Unsurprisingly, we find a selection of these applications in ancient Indian texts as well. Now what is important for our purpose are points 2 and 3/6, which occur also in philosophical discourse, and which are prone to be confounded with another level of application not occurring in this list of citations. It concerns ‘bhava’ in its meaning of ‘saṃsāric’ existence and ‘vibhava’ as a synonym for annihilation understood as liberation from ‘saṃsāra’ by other schools. These various levels of application need to be firmly distinguished, otherwise we run the risk of losing sight of the specific meaning of a particular application.

To put it in a nutshell: the levels (2) ‘what is real’, and (3/6) ‘views about the afterlife’, still refer to a specific object just like other applications, whereas on the ontological level it refers to existence and non-existence itself (i.e. being and non-being). What we are concerned with here, is the meaning of ‘vibhava’ in the context of the four truths, and especially with respect to liberation and Nibbāna.

Unfortunately there’s more to it than that. Comparative reading reveals that the two terms ‘bhava’ and ‘vibhava’ got occasionally muddled up in a fatal manner during the transmission process. Where one version of a text has ‘bhava’, the other has ‘vibhava’ even within the versions of the same school, not to speak about the versions of different schools. A telling example for this is Udāna 3.10, Loka Sutta and its parallels.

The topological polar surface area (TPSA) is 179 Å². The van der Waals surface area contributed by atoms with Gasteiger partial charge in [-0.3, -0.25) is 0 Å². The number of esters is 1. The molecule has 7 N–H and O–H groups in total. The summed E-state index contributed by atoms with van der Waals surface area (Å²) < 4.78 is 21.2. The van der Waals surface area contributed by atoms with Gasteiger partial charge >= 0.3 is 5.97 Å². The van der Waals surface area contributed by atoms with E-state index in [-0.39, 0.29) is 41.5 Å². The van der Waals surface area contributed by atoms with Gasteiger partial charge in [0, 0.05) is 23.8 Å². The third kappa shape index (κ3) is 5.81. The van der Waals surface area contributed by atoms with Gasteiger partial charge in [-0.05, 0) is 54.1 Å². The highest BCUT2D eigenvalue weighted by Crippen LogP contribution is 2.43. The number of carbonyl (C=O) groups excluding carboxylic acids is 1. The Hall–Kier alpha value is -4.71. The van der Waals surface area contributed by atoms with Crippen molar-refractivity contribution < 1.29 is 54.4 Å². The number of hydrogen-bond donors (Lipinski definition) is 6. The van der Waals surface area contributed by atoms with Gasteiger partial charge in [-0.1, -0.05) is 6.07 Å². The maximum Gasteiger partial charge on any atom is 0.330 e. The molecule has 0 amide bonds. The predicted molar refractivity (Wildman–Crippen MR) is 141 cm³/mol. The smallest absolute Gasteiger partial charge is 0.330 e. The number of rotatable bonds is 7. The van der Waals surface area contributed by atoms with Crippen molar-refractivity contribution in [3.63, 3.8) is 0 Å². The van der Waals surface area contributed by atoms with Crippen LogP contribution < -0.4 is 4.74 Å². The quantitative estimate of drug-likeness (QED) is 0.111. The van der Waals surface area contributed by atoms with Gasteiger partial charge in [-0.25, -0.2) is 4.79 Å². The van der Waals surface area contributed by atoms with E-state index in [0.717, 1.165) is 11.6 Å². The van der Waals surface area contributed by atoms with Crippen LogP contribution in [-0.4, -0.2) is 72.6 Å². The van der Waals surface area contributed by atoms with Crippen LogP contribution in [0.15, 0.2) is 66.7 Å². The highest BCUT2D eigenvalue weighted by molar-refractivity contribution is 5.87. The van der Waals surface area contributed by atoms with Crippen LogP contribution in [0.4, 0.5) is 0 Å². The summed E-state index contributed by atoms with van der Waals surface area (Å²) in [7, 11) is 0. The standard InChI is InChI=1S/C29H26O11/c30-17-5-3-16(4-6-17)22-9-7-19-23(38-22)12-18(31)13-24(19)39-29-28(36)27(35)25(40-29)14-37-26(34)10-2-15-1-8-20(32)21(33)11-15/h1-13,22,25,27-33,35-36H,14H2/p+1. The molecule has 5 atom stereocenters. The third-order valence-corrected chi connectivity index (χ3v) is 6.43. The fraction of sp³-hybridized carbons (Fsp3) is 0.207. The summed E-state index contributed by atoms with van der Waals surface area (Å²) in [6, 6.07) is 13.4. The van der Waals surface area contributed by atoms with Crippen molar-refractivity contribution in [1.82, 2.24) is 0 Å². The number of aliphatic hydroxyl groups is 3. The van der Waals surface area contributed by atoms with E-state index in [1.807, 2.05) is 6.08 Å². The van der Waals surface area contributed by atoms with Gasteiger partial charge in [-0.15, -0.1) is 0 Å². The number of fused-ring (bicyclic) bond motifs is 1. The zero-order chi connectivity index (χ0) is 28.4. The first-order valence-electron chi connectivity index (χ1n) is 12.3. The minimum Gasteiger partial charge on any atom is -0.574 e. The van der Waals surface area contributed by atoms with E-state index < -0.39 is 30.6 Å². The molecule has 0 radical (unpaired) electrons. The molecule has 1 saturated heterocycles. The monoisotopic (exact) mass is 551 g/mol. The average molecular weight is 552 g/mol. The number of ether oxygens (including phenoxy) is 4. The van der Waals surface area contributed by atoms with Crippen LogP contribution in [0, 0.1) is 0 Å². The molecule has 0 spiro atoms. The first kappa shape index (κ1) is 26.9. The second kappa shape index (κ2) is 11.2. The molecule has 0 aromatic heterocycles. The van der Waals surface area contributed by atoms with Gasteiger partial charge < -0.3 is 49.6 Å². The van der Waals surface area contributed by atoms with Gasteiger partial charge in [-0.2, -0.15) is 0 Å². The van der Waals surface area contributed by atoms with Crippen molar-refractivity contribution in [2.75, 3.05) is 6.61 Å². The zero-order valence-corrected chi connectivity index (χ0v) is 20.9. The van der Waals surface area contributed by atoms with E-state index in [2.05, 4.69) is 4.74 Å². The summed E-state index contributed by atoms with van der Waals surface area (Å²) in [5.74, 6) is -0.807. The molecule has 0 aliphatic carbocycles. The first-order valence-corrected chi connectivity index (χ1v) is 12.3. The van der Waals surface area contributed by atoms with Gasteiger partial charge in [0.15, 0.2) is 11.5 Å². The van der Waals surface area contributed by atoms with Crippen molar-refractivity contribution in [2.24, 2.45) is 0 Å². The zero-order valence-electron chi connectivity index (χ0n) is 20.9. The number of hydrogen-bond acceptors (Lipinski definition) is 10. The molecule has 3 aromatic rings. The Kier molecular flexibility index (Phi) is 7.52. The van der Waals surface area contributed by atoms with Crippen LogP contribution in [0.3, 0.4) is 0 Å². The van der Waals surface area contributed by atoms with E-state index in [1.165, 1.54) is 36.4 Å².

In verse we occasionally witness untypical usages of ‘vibhava’, like in citation 5 above. Poets sometimes display an inclination to pun with words, also metrical considerations influence the choice of words, giving a hard time to translators to make sense of it.

What is more, there are problems with the sanskritization of the underlying Prakrit. Already Oskar von Hinüber lamented about the inaccurate designation ‘Buddhist Hybrid Sanskrit’, since in reality what we have are different Prakrit dialects in various stages of sanskritization. Even Pāli is not entirely free of it, though of course to a much lesser extent. First of all, there was the translation from the lost Māgadhī original into different Northern Indian Prakrits, from where the sanskritization process gradually picked up pace. I mention this with reference to your citation number 7, which is just the Udānavarga parallel to our Taṇhā Sutta dealt with in the essay.